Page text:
And so in the end he got rid of the thing, just in time. When I last saw him, he was still filled with it, whining that he was tricked and ill-used. In the following final typescript of the chapter the rider is not present; but my father added a note at this point 'Take in rider' - and then struck it out.
It was clearly at this time that he wrote the note referred to above, 'Alternative, if the only reference to this is made in Chapter II': he meant, if no more was to be said of the matter in Chapter H than Gandalf's words 'I put the fear of fire on him, and wrung the true story out of him, bit by bit, with much snivelling and snarling' - i.
If that rider was to be rejected, then a passage on the subject must be given in the Prologue. This was ultimately his decision; and the second of the two texts appended to P 6 is exactly as it stands in the published Prologue, p.
In one of his copies of the First Edition my father noted: 'Here should be inserted Note on the Shire Records'; but he wrote against this later: 'I have decided against this. It belongs to Preface to The Silmarillion.
TXT I have given this rather long account of the history of the Prologue, because it is one of the best-known of my father's writings, the primary source for knowledge of the Hobbits, on which he expended much thought and care; and also because it seems of special interest to see how it evolved. I will here briefly recapitulate some elements that seem to me to emerge from this history. While it is not strictly demonstrable, I think it extremely likely that my father returned after many years to the original form of the Prologue or Foreword as he still called it about the time, or soon after it, when he was writing the long first draft that went from Many Partings through Homeward Bound and The Scouring of the Shire to The Grey Havens, that is to say in the summer of IX.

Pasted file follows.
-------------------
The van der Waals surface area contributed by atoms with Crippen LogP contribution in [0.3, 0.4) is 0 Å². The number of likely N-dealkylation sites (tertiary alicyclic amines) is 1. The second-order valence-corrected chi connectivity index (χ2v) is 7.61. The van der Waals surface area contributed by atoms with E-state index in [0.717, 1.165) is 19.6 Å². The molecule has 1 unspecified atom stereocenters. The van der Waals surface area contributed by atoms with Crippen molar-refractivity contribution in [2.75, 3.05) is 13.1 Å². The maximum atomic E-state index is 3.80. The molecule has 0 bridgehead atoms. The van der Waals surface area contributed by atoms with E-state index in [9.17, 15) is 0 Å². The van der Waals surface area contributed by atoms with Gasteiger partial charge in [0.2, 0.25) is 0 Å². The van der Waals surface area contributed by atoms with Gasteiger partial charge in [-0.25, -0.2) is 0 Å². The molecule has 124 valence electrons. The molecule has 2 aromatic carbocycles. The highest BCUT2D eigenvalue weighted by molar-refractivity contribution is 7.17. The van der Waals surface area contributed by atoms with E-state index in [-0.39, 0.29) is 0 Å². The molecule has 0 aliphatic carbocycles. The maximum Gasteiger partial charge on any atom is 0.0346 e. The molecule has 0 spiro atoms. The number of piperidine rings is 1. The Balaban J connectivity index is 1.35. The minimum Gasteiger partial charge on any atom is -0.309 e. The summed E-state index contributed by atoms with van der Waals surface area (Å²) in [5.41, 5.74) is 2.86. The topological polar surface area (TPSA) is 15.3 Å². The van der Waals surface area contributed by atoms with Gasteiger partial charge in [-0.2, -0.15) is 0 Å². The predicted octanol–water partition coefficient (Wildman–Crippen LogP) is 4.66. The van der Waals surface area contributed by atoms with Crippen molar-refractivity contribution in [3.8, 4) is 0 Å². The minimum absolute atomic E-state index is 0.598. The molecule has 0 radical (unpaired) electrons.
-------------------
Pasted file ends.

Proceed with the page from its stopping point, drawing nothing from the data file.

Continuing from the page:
I have pointed to a number of indications that this was so. On the one hand, we see the appearance, at successive stages in the writing of the Prologue, of the Shirriffs in the revision of the old P 2 text p. On the other hand, all these first appear in The Scouring of the Shire - and in two cases, the Battle of Greenfields and the title of Thain, they were absent from the original draft of that chapter.
I believe that my father's return to the Shire at the end of The Lord of the Rings provided the impulse for his renewed work on the Prologue and its subsequent extension by stages. Moreover it is seen from the history of this text how much of the account of Hobbits and their origins actually emerged after the narrative of The Lord of the Rings was completed - most notably, perhaps, the idea of their division into Harfoots, Stoors, and Fallohides, which entered from the earliest version of the appendix on languages p.
Some of these new elements were then introduced into the existing narrative, such as smials into the chapter Treebeard p. Successive stages in the development of the Prologue were accompanied, of course, by development in the Appendices, as is seen from references to the languages and to dates, and from such points as the naming of Argeleb II as the king who granted possession of the Shire to the Hobbits p.
TXT dated, at the latest, to before July The Hobbits' antipathy to vessels and water, and to swimming in it, was the only actual addition. The date April 30th was corrected to April 28th on the text P 3 p- 7.